Answer: A message given to a Web browser by a Web server. The browser stores the message in a text file. The message is then sent back to the server each time the browser requests a page from the server.
The main purpose of this cookie is to identify you as a user and prepare your customized Web pages for you. When you enter the registration page of our Web site, you will be asked to fill out a form providing such information as your name and schools. This information is packaged into a cookie and sent to your Web browser which stores it for later use. The next time you go to view school closings, your browser will send the cookie to the Web server. The server can use this information to present you with your own information, without the hassle of typing in a user name and password.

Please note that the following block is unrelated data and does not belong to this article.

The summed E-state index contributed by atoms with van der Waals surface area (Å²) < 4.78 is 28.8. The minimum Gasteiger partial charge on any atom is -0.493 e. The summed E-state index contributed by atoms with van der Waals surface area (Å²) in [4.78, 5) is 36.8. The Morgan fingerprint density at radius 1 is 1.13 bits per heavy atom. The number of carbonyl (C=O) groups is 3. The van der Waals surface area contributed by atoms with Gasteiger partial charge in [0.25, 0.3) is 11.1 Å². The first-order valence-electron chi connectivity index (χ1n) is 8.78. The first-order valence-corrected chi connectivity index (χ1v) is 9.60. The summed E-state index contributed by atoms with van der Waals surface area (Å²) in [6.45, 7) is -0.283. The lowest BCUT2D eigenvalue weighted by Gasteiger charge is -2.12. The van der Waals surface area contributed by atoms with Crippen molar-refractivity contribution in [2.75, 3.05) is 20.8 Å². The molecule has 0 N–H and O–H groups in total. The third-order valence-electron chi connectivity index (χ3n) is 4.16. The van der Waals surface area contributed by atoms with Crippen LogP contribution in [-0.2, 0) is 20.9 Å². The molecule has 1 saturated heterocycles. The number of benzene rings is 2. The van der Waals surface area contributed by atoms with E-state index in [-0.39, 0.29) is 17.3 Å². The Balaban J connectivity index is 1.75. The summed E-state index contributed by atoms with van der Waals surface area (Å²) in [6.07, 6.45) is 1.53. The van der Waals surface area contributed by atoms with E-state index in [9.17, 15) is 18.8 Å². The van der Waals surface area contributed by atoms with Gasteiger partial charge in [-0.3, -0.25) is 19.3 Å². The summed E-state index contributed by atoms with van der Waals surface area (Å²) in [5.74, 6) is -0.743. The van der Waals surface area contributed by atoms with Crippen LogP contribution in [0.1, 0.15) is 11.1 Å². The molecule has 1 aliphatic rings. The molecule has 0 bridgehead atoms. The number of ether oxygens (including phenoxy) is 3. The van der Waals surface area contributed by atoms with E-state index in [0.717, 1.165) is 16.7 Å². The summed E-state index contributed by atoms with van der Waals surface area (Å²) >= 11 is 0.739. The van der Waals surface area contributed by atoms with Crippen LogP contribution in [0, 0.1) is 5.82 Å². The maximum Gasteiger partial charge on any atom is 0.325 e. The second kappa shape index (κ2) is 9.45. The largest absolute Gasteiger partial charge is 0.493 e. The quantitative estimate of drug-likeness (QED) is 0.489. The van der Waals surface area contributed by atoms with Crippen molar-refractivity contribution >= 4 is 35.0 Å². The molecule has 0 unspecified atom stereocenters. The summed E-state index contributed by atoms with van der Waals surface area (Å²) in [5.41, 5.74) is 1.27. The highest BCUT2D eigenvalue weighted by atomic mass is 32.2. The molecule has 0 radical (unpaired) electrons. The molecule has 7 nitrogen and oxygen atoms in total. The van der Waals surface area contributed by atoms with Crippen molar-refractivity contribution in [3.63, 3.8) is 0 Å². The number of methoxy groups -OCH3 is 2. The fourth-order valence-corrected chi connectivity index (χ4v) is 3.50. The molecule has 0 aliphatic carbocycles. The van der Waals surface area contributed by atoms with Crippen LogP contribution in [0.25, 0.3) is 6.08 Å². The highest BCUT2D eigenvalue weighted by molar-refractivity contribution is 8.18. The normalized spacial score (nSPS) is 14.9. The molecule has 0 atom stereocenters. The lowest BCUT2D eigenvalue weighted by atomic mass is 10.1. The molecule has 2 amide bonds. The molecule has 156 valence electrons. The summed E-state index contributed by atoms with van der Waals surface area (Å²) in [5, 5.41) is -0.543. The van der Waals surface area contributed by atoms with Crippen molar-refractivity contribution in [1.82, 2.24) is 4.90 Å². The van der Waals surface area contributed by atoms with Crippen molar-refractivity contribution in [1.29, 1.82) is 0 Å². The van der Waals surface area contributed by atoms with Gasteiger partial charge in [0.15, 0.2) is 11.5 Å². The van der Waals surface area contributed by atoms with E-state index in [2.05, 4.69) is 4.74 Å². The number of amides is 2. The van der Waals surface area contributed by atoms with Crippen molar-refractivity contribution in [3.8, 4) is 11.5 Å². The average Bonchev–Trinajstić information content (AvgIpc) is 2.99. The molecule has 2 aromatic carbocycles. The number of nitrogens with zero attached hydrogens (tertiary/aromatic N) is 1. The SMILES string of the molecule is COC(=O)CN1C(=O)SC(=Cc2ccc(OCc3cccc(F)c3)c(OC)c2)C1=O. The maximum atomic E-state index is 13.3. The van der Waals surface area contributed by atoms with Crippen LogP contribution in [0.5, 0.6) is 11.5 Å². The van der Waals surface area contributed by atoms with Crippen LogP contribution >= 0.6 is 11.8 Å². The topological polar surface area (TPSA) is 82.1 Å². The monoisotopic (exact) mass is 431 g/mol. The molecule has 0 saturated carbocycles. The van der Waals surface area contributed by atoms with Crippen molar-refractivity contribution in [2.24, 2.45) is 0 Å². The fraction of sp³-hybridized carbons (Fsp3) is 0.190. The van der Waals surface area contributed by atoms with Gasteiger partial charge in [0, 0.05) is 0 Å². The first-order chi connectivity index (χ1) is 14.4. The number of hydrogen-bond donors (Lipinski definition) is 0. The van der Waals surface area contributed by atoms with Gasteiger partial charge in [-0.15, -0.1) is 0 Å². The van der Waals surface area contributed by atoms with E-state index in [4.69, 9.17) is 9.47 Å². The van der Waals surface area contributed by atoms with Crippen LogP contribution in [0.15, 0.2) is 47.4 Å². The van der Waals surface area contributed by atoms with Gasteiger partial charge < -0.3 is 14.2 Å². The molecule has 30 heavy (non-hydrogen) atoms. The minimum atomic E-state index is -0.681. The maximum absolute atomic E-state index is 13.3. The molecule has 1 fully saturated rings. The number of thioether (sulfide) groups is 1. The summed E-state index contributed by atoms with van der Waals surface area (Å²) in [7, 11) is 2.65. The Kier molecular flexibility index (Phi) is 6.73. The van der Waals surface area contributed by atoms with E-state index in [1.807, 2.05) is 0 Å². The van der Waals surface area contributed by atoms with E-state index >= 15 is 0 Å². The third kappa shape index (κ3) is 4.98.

The name cookie derives from UNIX objects called magic cookies. These are tokens that are attached to a user or program and change depending on the areas entered by the user or program. Cookies are also sometimes called persistent cookies because they typically stay in the browser for long periods of time.
Please note that a browser will not give up it's cookie data to any server except the one that set it. If your browser went around spewing all it's cookies to every site you hit this would be a security risk and would make cookies worthless. That means that your cookie will only be seen by the server that provides you with Stormcenter Update information.
Cookies CANNOT be used to get a person's e-mail address. They can save the e-mail address after a browser types it into a form (ours doesn't even do that), but they can't GET anything. A cookie is just a holder.
If you choose not to accept the cookie, you will simply need to enter your login name and password each time you wish to receive Stormcenter information.